Solo travel safety at your destination… Finally! You’ve planned, prepared, and packed. And you’ve arrived, feeling confident and ready to explore.
Just a few bits of advice before you leave your hotel:
- Get the business card of your hotel and keep it with you. If you get lost–one of the fun parts of travel–you can show it to a taxi driver, shopkeeper, or police officer. They can point you in the right direction.
- Likewise, carry a map. Ask the hotel desk clerk to mark the hotel, local landmarks or attractions, and nearest metro/bus stop, to help you keep your bearings.
- Your money is safely stashed in several places, right? Enough for the day that you can easily access, and extra cash plus credit cards in a different secure spot.
- Know the common scams and cons for the place you’re visiting. Don’t be first to offer assistance to someone who may be (or NOT) in distress. Be alert for scuffles or sudden activity that are meant to distract you while pickpockets go through your belongings.
- Add the hotel’s phone number and the local emergency number to your phone.
When you’re out…
- Allow time to learn the public transportation system. Your hotel/hostel/host can provide maps and a quick explanation. Part of the fun of travel is to be with locals, to share their everyday experience. Watch them. Don’t be afraid to ask for help. The world is full of helpful people. After all, you would do the same for a visitor, wouldn’t you?
- Blend in. Okay, this is an impossible request. A wise guide from Italy told me “We always know who the tourists are.” Still…be respectful. Dress in a conservative style, don’t flash wealth, and don’t offend local culture. Need more? Read my post about Americans Abroad for some real-life examples.
- Stay in public. Again, I advocate for wandering. That’s where the good stuff is. Yet, if you find yourself in a place that seems odd or seedy, time to get out. Trust your instincts. Remain confident and retrace your steps.
- Remain sober. It’s tempting to take advantage of cheap wine or beer prices and mid-day or dinner deals with “wine included,” but pace yourself. Many countries include alcohol as part of a meal. Locals sometimes stop for short break during the day. This is not “Spring Break in the USA” where the objective is to get blasted. As a solo traveler, you must remain alert, even in safe situations.
- Watch your phone. Every time you pull out your phone, you’re tempting a petty thief. When you place it on the table while you eat, it’s easy for someone to snatch and run. No one wants the hassle of replacing a phone in a different city or country, not to mention all the lost data.
Take a break…
Travel is exhausting. Take a “vacation from your vacation” by giving yourself a day off from intense sightseeing. Sleep late, linger at a cafe, or do something for just a few hours, such as taking a cooking class or walking tour. Don’t feel as if you need to make the most of every single minute. Embrace serendipity. Need some suggestions? (NOTE: I receive no compensation from these sources.)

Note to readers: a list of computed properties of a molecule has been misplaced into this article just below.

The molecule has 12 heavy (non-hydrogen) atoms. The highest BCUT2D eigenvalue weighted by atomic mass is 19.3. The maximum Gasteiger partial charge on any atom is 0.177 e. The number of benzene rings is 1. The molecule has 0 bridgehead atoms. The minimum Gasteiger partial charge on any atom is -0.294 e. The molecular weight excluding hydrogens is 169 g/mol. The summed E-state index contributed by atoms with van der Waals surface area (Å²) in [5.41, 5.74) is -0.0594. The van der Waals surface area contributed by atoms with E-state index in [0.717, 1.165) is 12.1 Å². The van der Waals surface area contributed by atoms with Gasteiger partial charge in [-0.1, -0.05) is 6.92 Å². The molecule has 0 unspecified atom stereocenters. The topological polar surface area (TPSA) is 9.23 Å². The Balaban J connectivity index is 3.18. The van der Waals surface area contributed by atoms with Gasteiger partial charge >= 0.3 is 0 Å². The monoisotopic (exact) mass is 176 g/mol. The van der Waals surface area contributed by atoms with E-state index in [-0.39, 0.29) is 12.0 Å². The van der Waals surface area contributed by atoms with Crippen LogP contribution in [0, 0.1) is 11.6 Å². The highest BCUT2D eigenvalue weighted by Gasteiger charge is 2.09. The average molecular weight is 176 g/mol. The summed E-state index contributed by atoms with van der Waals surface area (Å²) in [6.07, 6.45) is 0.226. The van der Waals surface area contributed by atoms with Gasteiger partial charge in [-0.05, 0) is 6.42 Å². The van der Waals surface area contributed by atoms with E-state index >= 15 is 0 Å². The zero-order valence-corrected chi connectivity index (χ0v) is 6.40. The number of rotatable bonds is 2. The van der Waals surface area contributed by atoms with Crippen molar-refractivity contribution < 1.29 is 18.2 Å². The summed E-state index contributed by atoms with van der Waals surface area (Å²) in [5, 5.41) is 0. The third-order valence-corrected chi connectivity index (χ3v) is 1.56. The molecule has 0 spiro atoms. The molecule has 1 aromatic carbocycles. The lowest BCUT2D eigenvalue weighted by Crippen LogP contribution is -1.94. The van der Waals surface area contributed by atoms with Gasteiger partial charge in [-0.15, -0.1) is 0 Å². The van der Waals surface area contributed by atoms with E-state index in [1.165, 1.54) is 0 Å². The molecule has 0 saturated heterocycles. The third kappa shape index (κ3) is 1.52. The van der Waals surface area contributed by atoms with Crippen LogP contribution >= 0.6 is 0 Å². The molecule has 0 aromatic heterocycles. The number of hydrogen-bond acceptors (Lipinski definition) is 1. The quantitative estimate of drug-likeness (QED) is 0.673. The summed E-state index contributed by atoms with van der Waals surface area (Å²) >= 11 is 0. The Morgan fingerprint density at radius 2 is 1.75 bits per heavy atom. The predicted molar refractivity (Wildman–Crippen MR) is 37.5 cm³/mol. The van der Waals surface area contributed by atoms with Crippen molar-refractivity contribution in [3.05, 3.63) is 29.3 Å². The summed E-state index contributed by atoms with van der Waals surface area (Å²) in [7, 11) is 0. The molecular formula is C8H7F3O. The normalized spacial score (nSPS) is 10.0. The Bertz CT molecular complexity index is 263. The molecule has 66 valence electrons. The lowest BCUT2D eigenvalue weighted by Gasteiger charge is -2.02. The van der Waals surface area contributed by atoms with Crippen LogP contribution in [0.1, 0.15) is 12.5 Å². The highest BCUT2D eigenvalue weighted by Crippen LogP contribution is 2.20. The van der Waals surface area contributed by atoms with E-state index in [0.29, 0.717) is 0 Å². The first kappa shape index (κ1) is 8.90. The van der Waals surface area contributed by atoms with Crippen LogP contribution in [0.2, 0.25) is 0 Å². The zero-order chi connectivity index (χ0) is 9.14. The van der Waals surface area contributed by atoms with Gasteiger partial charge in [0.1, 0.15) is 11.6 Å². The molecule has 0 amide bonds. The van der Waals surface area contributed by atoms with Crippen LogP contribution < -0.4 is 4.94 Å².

- Viator: Viator is an extension of TripAdvisor.com. I’ve used Viator for places that I am unfamiliar with, and have never been disappointed. It’s easy to visit the site and register for a local tour. These are tours/walks that I would not have found on my own.
- GetYourGuide: Having just endorsed Viator, GetYourGuide provided me with the best-ever tour of Naples street markets. Over four hours of stops at local vendors, plus great history. If Viator doesn’t have what you’re looking for, jump to this site.
- Groupon: Enter any city and Groupon has a deal. I adore Groupon. Check out the deals wherever you go; Groupon is in 48 countries. My only gripe: These places offer discounts, and then Groupon takes 50%. Go ahead and scoop up the deals…but tip lavishly.
- While it’s great to chat with people, don’t offer too much information, such as where you’re staying or what your schedule is. Be friendly and polite, but also be prudent.
- Get plenty of sleep. Travel is tiring and some people have a difficult time sleeping in a new place. Find out what works for you: earplugs, sleep mask, melatonin, or a prescription drug. Adequate rest is important for lots of reasons, so don’t skimp.
- Walk with confidence. Because you’re so well prepared, this should be easy!
Solo travel safety becomes a natural part of going anywhere. When you include it from the day you decide to go somewhere, you’re giving yourself a boost in security that comes from layers of planning. Now, get out there and have fun!
Want to read the entire series of Solo Travel Safety?